Photograph by David Stubbs
Located about as far from any roadway as it’s possible to get in the lower 48, the Thorofare region of Yellowstone is the most remote and spectacular feature of America’s first national park. It’s here that the Yellowstone River feeds into Yellowstone Lake through a reedy delta of interwoven canals, forming an American version of Africa’s Okavango Delta. All the key players are on hand: bison, grizzlies, wolves, elk, moose, bald eagles, ospreys, sandhill cranes, trumpeter swans, and cutthroat trout. Amazingly, Yellowstone’s animal surplus wasn’t even the deciding factor in designating this chunk of the northern Rockies as parkland in 1872. Geothermal displays were the cause célèbre. But as the frontier vanished, and with it the megafauna, Yellowstone’s intact ecosystem has come to the fore.
Witnessing this wild kingdom requires stealth. For best results, glide into the Yellowstone River off of Yellowstone Lake’s Southeast Arm at dawn or dusk in a sea kayak. From a quiet eddy, with the snowcapped Absaroka Range reflected on the glassy surface, the margins between land, sky, and water disappear. To reach the Promontory in the Southeast Arm—the start of the lake’s "no motors" section—arrange a shuttle at Bridge Bay Marina. You’ll save several days of paddling and avoid open-water crossings. High-elevation Lake Yellowstone is notorious for changeable weather that can swamp a sea kayaker in frigid waters, so stick close to shore. Same as the animals do.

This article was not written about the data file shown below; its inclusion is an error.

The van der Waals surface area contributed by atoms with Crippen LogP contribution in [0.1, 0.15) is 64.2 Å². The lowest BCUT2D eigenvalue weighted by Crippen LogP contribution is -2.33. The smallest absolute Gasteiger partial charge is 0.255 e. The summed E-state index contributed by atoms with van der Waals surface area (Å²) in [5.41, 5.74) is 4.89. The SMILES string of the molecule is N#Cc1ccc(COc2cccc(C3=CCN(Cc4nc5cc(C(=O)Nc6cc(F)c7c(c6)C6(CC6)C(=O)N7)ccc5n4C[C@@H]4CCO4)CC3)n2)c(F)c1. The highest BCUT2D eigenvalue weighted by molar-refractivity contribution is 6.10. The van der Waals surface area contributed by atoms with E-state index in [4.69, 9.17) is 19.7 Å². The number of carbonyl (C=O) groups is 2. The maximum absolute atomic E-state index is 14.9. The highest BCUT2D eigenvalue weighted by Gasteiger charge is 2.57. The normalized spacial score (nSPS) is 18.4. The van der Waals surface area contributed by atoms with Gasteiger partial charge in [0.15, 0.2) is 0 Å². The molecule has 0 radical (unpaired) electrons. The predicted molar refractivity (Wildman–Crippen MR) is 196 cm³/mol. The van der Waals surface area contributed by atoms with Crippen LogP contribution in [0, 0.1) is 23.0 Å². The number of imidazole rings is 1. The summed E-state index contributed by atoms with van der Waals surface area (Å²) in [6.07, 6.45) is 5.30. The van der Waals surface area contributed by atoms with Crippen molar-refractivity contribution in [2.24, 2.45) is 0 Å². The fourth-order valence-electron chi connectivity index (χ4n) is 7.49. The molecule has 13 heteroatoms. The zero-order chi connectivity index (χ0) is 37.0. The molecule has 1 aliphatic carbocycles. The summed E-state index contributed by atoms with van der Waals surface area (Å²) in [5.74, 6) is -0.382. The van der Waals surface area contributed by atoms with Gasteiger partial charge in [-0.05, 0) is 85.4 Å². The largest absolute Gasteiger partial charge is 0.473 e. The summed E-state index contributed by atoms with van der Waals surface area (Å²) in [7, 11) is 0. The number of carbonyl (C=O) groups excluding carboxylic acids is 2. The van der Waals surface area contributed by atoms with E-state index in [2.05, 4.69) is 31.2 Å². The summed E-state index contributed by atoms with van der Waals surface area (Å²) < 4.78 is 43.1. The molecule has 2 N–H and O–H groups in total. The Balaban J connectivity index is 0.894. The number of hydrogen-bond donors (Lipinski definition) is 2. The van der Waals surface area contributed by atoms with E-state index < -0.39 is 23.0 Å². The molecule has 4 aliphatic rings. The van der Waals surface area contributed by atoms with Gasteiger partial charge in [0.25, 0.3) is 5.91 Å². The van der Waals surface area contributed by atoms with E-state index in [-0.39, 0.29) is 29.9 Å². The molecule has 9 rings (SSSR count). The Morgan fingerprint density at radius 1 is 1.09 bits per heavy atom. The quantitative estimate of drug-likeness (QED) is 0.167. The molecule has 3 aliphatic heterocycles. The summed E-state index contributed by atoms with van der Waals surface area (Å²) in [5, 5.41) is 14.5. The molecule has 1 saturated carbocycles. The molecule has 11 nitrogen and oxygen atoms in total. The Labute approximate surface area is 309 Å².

Need to Know: Wilderness paddlers must register with Yellowstone National Park.
Originally published in the March/April 2009 edition of National Geographic Adventure magazine.